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Debbie

DH10B vs. DH5alpha

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Hi, Is there any situation where one would want to use DH10B over DH5alpha competent cells? I've read that DH10B is used for methylated DNA but I'm not sure what that means.

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You already got the right answer. To make it short:

bacteria possess certain restriction enzymes that degrade external DNA coming into the cell. In order to avoid restriction of own DNA they methylate it with a specific pattern that is recognized by the restriction system (which sometimes is part of the methlyation system) and restriction is avoided. DH5alpha has one major mutation in one of the restriction systems (hsdR, I think), that methylates (together with other subunits) own DNA and degrades unmethylated one. If you introduce unmethylated DNA in it, it won't get degraded.

DH10B got some more mutations in restriction systems (mcr-system, if memory serves) that can regognize methylated foreign DNA and degrades it. Thus in DH10B you can also insert DNA that was methylated (as you stated).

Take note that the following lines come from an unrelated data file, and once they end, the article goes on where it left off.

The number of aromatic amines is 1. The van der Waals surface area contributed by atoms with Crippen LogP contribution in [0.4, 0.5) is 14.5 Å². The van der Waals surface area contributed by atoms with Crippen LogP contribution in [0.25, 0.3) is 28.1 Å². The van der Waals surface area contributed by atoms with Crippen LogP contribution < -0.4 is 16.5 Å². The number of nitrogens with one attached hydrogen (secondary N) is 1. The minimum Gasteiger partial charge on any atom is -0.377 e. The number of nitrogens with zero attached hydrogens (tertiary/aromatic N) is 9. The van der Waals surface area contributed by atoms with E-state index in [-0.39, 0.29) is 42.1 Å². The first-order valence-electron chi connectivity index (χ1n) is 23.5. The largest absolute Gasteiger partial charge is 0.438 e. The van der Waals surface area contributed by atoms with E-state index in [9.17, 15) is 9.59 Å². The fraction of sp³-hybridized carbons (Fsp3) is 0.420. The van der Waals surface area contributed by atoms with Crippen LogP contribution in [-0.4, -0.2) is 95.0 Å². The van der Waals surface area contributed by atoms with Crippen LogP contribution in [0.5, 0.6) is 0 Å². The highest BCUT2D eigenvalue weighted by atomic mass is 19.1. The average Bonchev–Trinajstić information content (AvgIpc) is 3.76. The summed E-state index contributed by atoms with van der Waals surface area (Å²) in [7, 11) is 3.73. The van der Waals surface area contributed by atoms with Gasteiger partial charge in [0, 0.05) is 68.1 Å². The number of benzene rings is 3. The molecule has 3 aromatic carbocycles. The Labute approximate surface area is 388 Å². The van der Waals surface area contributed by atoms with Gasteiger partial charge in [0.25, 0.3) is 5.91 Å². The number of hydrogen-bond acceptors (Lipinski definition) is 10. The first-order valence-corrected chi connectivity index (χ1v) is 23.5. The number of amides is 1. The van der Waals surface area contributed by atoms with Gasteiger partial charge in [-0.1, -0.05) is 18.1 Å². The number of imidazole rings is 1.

However, there is also DH5alpha MCR, that carries the same mutation, so it can also be used for methylated DNA.

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Hi

 

Im using DH10B and I wonder if they are able to methylate transfected DNA. I am asking because I am trying to cut with a methylation sensitive restriction enzyme (XbaI) that's cut site overlaps a known methylation site, but I don't know if this site will have been methylated by the DH10B strain. Thanks

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Hello,

 

you may have a problem there. The only methylation system (E. coli has several) that interferes with XbaI is Dam. Unfortunately I belive that DH10b are dam+. So if you isolate DNA out of DH10b chances are that it won't cut. So if you are dependent on that particular restriction site you can either

transform a dam- E. coli strain with the vector and then re-isolate it from it. Alternatively you can try to look for an isoschizomer that is not methylation-sensitive. I do not know one out of my head, though.

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